With ‘Bad Sisters,’ Sharon Horgan Smartly Combines ‘Big Little Lies’ With Irish Wit: TV Review

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If Sharon Horgan’s attached to a show, there’s a more than decent chance that it’ll be a spiky comedy tinged with the tragedy of everyday indignities. From “Catastrophe” to “Motherland” to “Shining Vale,” Horgan’s cornered an enviable market that almost always delivers, especially when it comes to the ins and outs of being a smart woman in an increasingly dumb world. “Bad Sisters” — debuting Aug. 19 on Apple TV+ — is happily no exception.

From Horgan, Brett Baer and Dave Finkel (“New Girl,” “30 Rock”), “Bad Sisters” takes the premise of the Belgian series “Clan” and twists it into a more Irish shape. Horgan stars as Eva, the eldest of five sisters who took on a more maternal role after both their parents died in a car crash. Joining her are Eva Birthistle (“The Last Kingdom”) as Ursula, a working mother at the end of her rope; Sarah Greene (“Normal People”) as Bibi, a one-eyed lesbian with rage to burn; Eve Hewson (“Behind Her Eyes”) as Becka, the family’s resident wild child; and Anne-Marie Duff (“Sex Education”) as Grace, whose abusive marriage to John Paul (Claes Bang) keeps threatening to extinguish her spark completely — until he suddenly dies, inspiring precious little grief on his way out.

Horgan’s pilot script and Dearbhla Walsh’s directing establishes each Garvey sister’s character and relationships with the others with admirable ease and speed. The series then toggles between the present day, as insurance agents Tom (Brian Gleeson) and Matt (Daryl McCormack) investigate John Paul’s death, and the past, as the sisters (minus Grace) entertain the idea that the world just might be better off without JP, aka “The Prick.” Lest this sound harsh, “Bad Sisters” and Bang’s skin-crawling performance alike make an immediately undeniable case for how horrible JP truly is, as he belittles his wife, insults her family and lashes out when he feels insecure (which is basically all the time). Over the season’s 10 episodes, “Bad Sisters” illustrates exactly how much JP’s needling brand of abuse can chip away at a person. Duff’s deft portrayal of a woman struggling to see her husband’s exploitation for what it is has Grace practically folding in on herself; watching the light dim from her eyes is as hard to watch as it should be, especially given the extremes her sisters ultimately go to in order to bring her back.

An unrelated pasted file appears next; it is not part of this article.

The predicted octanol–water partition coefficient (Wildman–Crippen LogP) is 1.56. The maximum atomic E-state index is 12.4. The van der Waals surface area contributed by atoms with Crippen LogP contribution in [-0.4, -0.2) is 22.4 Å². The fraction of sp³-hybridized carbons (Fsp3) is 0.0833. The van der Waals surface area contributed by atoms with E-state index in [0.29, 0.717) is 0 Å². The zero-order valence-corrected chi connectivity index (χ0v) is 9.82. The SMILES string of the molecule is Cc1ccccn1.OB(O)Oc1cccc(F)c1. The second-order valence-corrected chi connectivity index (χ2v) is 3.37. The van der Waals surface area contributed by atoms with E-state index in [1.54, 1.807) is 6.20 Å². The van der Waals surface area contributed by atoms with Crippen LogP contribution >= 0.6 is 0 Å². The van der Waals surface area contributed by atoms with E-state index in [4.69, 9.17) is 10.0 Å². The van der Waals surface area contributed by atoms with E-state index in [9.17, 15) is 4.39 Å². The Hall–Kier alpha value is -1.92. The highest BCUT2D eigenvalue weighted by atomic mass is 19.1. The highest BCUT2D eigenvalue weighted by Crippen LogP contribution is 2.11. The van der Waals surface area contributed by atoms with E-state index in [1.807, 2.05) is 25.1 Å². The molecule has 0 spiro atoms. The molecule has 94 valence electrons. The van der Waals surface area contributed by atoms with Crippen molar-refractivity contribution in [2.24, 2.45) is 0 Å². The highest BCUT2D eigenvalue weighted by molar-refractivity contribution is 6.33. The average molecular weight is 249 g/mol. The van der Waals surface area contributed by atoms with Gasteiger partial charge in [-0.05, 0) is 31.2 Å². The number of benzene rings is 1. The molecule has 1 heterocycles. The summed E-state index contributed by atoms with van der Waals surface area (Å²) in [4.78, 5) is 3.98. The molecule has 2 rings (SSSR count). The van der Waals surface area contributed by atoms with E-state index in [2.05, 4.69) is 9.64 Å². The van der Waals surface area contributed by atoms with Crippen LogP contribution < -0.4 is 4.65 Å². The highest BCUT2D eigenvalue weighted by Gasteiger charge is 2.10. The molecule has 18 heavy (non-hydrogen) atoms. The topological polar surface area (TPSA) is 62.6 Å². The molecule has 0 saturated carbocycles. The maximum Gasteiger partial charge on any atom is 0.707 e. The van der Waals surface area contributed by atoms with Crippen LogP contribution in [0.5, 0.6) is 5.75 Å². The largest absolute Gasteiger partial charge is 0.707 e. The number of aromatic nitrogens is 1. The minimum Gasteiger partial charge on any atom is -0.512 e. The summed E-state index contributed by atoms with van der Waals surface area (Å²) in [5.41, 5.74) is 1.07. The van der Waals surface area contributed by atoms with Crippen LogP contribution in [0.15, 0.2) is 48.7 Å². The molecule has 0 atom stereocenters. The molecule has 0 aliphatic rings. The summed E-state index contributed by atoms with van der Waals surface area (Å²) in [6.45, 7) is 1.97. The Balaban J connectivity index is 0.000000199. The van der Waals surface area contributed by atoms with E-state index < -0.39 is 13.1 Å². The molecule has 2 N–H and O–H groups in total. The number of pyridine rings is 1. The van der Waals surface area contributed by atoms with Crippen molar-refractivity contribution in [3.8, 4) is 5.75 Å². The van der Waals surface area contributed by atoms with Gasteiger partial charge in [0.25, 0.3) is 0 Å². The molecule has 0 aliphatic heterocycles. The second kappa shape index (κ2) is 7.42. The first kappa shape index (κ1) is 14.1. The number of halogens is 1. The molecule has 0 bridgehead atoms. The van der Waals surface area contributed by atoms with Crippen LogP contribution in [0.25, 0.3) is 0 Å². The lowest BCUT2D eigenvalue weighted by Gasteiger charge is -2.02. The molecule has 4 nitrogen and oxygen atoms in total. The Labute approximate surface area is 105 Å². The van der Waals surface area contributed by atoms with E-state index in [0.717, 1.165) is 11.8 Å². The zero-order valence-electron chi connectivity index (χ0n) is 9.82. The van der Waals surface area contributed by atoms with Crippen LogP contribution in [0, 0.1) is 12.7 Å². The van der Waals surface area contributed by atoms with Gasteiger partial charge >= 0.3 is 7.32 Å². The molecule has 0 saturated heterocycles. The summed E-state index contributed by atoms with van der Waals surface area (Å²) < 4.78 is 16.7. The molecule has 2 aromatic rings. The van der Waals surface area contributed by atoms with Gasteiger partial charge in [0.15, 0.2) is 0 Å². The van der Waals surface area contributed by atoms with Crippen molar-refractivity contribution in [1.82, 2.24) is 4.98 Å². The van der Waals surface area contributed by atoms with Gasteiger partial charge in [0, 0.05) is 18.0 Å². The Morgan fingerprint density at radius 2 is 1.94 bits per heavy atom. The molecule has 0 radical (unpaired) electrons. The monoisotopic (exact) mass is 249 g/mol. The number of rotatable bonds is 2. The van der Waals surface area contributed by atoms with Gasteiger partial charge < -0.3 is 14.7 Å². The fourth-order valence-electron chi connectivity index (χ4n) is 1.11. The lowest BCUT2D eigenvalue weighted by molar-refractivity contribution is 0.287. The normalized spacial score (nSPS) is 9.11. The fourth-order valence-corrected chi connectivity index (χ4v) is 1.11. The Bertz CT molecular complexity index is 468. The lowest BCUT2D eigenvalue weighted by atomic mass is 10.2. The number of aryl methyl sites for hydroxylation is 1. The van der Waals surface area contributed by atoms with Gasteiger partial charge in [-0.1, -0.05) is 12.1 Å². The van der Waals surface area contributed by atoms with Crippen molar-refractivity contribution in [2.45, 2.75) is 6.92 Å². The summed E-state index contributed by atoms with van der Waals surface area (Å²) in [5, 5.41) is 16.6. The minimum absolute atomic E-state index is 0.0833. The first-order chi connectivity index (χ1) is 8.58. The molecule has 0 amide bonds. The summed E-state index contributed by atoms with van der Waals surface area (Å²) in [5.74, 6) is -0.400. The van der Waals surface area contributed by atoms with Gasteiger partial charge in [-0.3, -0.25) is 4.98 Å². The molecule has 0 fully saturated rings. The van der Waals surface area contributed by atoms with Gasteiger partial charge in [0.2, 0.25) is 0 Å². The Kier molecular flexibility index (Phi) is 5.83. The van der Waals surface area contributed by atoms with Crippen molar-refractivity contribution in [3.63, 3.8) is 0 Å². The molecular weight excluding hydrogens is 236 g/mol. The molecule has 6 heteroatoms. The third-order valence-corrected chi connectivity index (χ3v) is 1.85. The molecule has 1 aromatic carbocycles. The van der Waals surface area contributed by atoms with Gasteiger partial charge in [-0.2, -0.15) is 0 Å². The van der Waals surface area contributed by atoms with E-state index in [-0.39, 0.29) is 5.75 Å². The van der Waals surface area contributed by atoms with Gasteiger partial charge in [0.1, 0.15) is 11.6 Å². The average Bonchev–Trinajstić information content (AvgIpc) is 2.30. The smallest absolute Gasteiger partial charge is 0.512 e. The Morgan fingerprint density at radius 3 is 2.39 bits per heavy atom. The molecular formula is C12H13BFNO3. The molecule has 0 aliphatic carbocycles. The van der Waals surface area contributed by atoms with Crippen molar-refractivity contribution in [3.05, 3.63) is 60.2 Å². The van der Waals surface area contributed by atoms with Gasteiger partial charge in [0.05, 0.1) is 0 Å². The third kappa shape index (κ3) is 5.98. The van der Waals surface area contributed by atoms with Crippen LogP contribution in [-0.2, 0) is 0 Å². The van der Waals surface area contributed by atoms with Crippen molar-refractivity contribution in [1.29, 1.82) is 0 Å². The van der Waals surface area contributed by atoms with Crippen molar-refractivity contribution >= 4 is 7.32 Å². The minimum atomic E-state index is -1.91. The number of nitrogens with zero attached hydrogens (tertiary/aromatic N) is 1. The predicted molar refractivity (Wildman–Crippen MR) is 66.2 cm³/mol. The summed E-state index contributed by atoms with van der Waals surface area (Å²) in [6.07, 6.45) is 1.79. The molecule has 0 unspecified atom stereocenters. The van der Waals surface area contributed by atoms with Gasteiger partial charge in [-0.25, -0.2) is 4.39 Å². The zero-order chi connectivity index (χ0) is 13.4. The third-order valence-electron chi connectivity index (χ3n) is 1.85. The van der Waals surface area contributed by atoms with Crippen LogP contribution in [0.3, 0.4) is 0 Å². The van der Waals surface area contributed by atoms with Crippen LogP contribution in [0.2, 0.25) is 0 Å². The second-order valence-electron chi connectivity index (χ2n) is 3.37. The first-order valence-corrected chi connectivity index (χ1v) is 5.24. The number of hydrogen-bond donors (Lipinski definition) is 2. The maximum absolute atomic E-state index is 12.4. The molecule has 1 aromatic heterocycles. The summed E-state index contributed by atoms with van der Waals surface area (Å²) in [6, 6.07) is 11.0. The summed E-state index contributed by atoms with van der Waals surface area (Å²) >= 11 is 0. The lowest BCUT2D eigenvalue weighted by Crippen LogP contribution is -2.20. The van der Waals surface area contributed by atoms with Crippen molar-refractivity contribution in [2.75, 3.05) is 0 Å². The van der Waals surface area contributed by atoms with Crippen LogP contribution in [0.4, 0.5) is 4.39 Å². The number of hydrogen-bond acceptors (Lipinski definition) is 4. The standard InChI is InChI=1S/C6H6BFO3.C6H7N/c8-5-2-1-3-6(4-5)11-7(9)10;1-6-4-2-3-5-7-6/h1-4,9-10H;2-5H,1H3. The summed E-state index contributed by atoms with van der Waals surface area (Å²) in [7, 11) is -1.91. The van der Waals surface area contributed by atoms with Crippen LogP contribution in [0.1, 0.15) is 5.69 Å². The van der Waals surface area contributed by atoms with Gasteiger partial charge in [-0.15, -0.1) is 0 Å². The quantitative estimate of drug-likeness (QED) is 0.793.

It’s not hard to imagine a version of “Bad Sisters” that would double down on the sheer drama of the situation and look a lot like “Big Little Lies.” What keeps this version afloat and makes it more singular is its finely honed (and extremely Irish) sense of humor. As dark as the subject matter gets, the series maintains a canny eye for the ridiculous, injecting laughs in the least likely of moments. Horgan’s Eva — especially when paired with Greene’s scene-stealing Bibi — is shrewd and dryly deadpan. Hewson, playing the absolute opposite of her chilling “Behind Her Eyes” character, finds a charming groove alongside McCormack as he brings his swoony “Good Luck, Leo Grande” A-game. Gleeson, as a desperate man trying to keep his family in one piece, is perhaps most realistic in his bumbling, even as he eventually manages to make a halfway decent inspector. Together, the ensemble creates an entirely believable community of well-meaning misfits — well, aside from Bang’s JP, who’s simply one of the most unpleasant characters to crawl across a television screen in quite some time.

It’s worth noting that each episode of this ostensible comedy does run a solid 50 minutes or longer, which is largely earned even if ultimately unnecessary. “Bad Sisters” balances two timelines, and withholding the full truth of how JP finally died automatically turns it into a whodunnit. But it’s to the show’s credit that it almost doesn’t matter who actually did the deed. What matters is the story of a family trying to save one of their own from spiritual annihilation, and the lengths people will go to in order to keep each other safe. That the show also finds not just moments, but reasons to make its characters and viewers laugh is a testament to how well its writing team can balance a tone that many others would’ve muddled. Even if it’ll be satisfying to learn exactly how JP kicks it, “Bad Sisters” is less about the mystery than its cutting, empathetic take on all the relationships that tangled into such an overwhelming knot along the way.

“Bad Sisters” premieres with two episodes on Friday, August 19 on Apple TV+, with new episodes dropping weekly.

With ‘Bad Sisters,’ Sharon Horgan Smartly Combines ‘Big Little Lies’ With Irish Wit: TV Review

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